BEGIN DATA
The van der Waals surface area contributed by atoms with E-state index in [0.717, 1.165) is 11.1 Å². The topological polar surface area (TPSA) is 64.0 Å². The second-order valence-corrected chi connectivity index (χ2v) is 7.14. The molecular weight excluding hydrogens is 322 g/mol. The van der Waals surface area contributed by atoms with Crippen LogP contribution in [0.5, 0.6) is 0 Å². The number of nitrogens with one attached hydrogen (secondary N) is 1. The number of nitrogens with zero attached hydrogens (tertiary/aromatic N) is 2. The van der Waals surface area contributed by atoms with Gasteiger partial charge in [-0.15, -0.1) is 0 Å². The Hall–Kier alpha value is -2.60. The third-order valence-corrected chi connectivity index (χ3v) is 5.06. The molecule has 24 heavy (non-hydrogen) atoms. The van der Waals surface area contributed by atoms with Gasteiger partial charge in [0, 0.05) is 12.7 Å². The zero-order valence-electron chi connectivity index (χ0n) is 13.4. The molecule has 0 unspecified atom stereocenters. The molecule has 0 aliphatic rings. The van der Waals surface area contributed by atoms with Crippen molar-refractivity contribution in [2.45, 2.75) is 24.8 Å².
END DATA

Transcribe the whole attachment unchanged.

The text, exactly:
The van der Waals surface area contributed by atoms with E-state index in [0.717, 1.165) is 11.1 Å². The topological polar surface area (TPSA) is 64.0 Å². The second-order valence-corrected chi connectivity index (χ2v) is 7.14. The molecular weight excluding hydrogens is 322 g/mol. The van der Waals surface area contributed by atoms with Crippen LogP contribution in [0.5, 0.6) is 0 Å². The number of nitrogens with one attached hydrogen (secondary N) is 1. The number of nitrogens with zero attached hydrogens (tertiary/aromatic N) is 2. The van der Waals surface area contributed by atoms with Gasteiger partial charge in [-0.15, -0.1) is 0 Å². The Hall–Kier alpha value is -2.60. The third-order valence-corrected chi connectivity index (χ3v) is 5.06. The molecule has 24 heavy (non-hydrogen) atoms. The van der Waals surface area contributed by atoms with Gasteiger partial charge in [0, 0.05) is 12.7 Å². The zero-order valence-electron chi connectivity index (χ0n) is 13.4. The molecule has 0 unspecified atom stereocenters. The molecule has 0 aliphatic rings. The van der Waals surface area contributed by atoms with Crippen molar-refractivity contribution in [2.45, 2.75) is 24.8 Å².